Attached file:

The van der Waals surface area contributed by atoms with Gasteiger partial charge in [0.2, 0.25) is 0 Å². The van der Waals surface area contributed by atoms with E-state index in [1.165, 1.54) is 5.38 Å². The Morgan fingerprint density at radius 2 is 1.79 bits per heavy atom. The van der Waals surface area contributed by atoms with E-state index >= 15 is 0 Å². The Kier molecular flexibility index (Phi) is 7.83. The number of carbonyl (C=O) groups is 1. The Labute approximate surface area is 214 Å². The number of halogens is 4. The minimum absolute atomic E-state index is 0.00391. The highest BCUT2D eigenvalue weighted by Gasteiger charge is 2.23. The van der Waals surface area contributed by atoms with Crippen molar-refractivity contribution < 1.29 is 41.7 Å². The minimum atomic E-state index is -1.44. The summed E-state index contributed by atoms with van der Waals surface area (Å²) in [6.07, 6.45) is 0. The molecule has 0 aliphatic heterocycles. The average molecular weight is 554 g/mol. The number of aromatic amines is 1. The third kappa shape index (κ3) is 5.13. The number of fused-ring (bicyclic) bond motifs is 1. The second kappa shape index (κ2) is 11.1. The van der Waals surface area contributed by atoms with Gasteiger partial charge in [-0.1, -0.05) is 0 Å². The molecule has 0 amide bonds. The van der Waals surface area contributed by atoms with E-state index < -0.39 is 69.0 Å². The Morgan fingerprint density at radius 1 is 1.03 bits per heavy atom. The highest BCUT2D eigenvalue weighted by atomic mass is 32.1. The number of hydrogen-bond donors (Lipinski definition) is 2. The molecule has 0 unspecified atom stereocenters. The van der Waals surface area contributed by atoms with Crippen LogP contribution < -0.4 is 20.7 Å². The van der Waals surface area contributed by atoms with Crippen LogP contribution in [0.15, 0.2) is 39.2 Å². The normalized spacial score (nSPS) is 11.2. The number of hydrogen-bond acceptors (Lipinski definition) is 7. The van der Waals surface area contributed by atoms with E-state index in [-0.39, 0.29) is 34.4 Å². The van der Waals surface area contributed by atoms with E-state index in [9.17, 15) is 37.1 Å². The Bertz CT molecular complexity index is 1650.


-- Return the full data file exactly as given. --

The van der Waals surface area contributed by atoms with Gasteiger partial charge in [0.2, 0.25) is 0 Å². The van der Waals surface area contributed by atoms with E-state index in [1.165, 1.54) is 5.38 Å². The Morgan fingerprint density at radius 2 is 1.79 bits per heavy atom. The van der Waals surface area contributed by atoms with E-state index >= 15 is 0 Å². The Kier molecular flexibility index (Phi) is 7.83. The number of carbonyl (C=O) groups is 1. The Labute approximate surface area is 214 Å². The number of halogens is 4. The minimum absolute atomic E-state index is 0.00391. The highest BCUT2D eigenvalue weighted by Gasteiger charge is 2.23. The van der Waals surface area contributed by atoms with Crippen molar-refractivity contribution < 1.29 is 41.7 Å². The minimum atomic E-state index is -1.44. The summed E-state index contributed by atoms with van der Waals surface area (Å²) in [6.07, 6.45) is 0. The molecule has 0 aliphatic heterocycles. The average molecular weight is 554 g/mol. The number of aromatic amines is 1. The third kappa shape index (κ3) is 5.13. The number of fused-ring (bicyclic) bond motifs is 1. The second kappa shape index (κ2) is 11.1. The van der Waals surface area contributed by atoms with Gasteiger partial charge in [-0.1, -0.05) is 0 Å². The molecule has 0 amide bonds. The van der Waals surface area contributed by atoms with E-state index < -0.39 is 69.0 Å². The Morgan fingerprint density at radius 1 is 1.03 bits per heavy atom. The highest BCUT2D eigenvalue weighted by atomic mass is 32.1. The number of hydrogen-bond donors (Lipinski definition) is 2. The molecule has 0 unspecified atom stereocenters. The van der Waals surface area contributed by atoms with Crippen LogP contribution < -0.4 is 20.7 Å². The van der Waals surface area contributed by atoms with Crippen LogP contribution in [0.15, 0.2) is 39.2 Å². The normalized spacial score (nSPS) is 11.2. The number of hydrogen-bond acceptors (Lipinski definition) is 7. The van der Waals surface area contributed by atoms with E-state index in [-0.39, 0.29) is 34.4 Å². The van der Waals surface area contributed by atoms with E-state index in [9.17, 15) is 37.1 Å². The Bertz CT molecular complexity index is 1650.